Tsogo Sun Hotels confirmed its operations felt the full impact of the  Covid-19 pandemic as tourists stayed away.  Supplied
Tsogo Sun Hotels confirmed its operations felt the full impact of the Covid-19 pandemic as tourists stayed away. Supplied

Tsogo Sun feels pinch as tourism industry in free fall

By Sandile Mchunu Time of article published Jun 1, 2020

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DURBAN - Tsogo Sun Hotels on Friday confirmed its operations felt the full impact of the coronavirus (Covi-19) pandemic in the fourth quarter of its financial year as tourists stayed away and hotel doors closed as a result of the national lockdown regulations imposed to contain the epidemic. 

The group said occupancy at its hotels tumbled 59.3 percent during the quarter that runs between January and March when it normally had its peak trading period. Tsogo Sun said the pandemic saw international demand retracting as early as the last week of February. 

“The initial international travel regulations imposed by President Cyril Ramaphosa on March 15 and finally the total ban on interprovincial travel announced on March 23 as part of the nationwide lockdown resulted in a material reduction in revenues for the month of March, which is normally a peak activity month,” the group said. 

BDO director of tourism and travel Lee-Anne Bac said the average hotel occupancy fell below the usual rate in 2020 compared with the period precedind the travel restrictions. Bac said occupancy eased to 37 percent in March from 68 percent during the same period last year.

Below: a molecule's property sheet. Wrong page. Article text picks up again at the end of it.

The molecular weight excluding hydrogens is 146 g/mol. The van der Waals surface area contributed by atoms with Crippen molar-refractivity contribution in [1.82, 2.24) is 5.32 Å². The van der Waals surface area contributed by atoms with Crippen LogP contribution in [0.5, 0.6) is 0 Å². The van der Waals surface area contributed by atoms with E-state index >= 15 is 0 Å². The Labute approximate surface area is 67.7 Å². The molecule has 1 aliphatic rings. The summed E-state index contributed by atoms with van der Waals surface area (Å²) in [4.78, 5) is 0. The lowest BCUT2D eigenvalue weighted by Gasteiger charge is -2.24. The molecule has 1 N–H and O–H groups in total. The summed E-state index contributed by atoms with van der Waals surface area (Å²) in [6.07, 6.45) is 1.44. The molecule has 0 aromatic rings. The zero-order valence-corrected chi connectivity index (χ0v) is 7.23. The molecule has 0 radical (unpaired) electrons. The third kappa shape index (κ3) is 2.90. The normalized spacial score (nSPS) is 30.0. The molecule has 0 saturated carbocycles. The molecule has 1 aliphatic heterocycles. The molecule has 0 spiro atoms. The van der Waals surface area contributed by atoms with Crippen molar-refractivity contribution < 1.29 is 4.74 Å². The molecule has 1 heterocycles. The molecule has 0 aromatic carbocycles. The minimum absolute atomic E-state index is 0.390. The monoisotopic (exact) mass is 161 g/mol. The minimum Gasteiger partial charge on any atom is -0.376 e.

“The hotel occupancy rates in 2020 had been in line with normal trends, in January at 57 percent and February at 68 percent compared to the same months last year,” she said. 

The lockdown impacted all hotels, lodges, bed and breakfasts, Airbnb, timeshare facilities, resorts and guest houses as trading during the period amounted to zero, except for a selected few which were used to quarantine travellers from abroad. Tsogo Sun Hotels, which was unbundled from Tsogo Sun Gaming last year, said its losses rose to R1.23 billion while operating loss was R766 million compared with operating profit of R380m last year. The group said it also suffered R7bn exceptional losses as a result of the revaluation of externally managed investment properties, property, plant and equipment impairments in South Africa and offshore. The group said while it supported the government’s efforts to safeguard the health of citizens, the prolonged lockdown would have a devastating impact on the South African economy in general and the southern African travel and tourism industry and its employees in particular. 

“No industry can survive extended periods without revenue. We welcome the recent announcement by President Ramaphosa of the move to level 3 and appeal to the government to continue to open the economy as quickly as possible, with due  regard for safety,” the group said.

BUSINESS REPORT 

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